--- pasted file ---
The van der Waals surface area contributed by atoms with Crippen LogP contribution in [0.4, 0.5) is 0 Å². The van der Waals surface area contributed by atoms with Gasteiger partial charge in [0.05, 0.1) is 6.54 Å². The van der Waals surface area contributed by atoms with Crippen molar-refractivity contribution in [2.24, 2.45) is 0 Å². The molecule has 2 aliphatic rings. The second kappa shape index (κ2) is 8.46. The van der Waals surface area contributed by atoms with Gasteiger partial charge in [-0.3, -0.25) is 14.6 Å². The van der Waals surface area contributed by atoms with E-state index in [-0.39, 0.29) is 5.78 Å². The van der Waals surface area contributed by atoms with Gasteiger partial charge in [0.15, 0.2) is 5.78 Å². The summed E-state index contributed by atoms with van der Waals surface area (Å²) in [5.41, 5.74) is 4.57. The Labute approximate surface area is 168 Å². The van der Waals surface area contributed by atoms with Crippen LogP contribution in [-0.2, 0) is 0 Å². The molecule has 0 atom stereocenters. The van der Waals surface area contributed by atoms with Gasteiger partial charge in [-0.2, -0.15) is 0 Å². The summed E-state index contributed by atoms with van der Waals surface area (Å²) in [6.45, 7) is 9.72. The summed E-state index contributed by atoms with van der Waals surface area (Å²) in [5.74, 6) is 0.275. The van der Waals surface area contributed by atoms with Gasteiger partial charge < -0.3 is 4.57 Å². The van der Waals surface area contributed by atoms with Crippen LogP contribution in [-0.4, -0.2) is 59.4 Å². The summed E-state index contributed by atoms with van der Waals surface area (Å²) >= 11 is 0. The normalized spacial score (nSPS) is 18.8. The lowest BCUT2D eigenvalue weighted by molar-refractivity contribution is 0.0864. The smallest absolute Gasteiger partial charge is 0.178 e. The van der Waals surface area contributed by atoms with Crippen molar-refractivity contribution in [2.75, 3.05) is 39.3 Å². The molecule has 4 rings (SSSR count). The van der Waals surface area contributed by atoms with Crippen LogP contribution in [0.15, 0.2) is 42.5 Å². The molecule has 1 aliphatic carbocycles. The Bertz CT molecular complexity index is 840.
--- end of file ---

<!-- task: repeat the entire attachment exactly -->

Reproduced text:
The van der Waals surface area contributed by atoms with Crippen LogP contribution in [0.4, 0.5) is 0 Å². The van der Waals surface area contributed by atoms with Gasteiger partial charge in [0.05, 0.1) is 6.54 Å². The van der Waals surface area contributed by atoms with Crippen molar-refractivity contribution in [2.24, 2.45) is 0 Å². The molecule has 2 aliphatic rings. The second kappa shape index (κ2) is 8.46. The van der Waals surface area contributed by atoms with Gasteiger partial charge in [-0.3, -0.25) is 14.6 Å². The van der Waals surface area contributed by atoms with E-state index in [-0.39, 0.29) is 5.78 Å². The van der Waals surface area contributed by atoms with Gasteiger partial charge in [0.15, 0.2) is 5.78 Å². The summed E-state index contributed by atoms with van der Waals surface area (Å²) in [5.41, 5.74) is 4.57. The Labute approximate surface area is 168 Å². The van der Waals surface area contributed by atoms with Crippen LogP contribution in [-0.2, 0) is 0 Å². The molecule has 0 atom stereocenters. The van der Waals surface area contributed by atoms with Gasteiger partial charge in [-0.2, -0.15) is 0 Å². The summed E-state index contributed by atoms with van der Waals surface area (Å²) in [6.45, 7) is 9.72. The summed E-state index contributed by atoms with van der Waals surface area (Å²) in [5.74, 6) is 0.275. The van der Waals surface area contributed by atoms with Gasteiger partial charge < -0.3 is 4.57 Å². The van der Waals surface area contributed by atoms with Crippen LogP contribution in [-0.4, -0.2) is 59.4 Å². The summed E-state index contributed by atoms with van der Waals surface area (Å²) >= 11 is 0. The normalized spacial score (nSPS) is 18.8. The lowest BCUT2D eigenvalue weighted by molar-refractivity contribution is 0.0864. The smallest absolute Gasteiger partial charge is 0.178 e. The van der Waals surface area contributed by atoms with Crippen molar-refractivity contribution in [2.75, 3.05) is 39.3 Å². The molecule has 4 rings (SSSR count). The van der Waals surface area contributed by atoms with Crippen LogP contribution in [0.15, 0.2) is 42.5 Å². The molecule has 1 aliphatic carbocycles. The Bertz CT molecular complexity index is 840.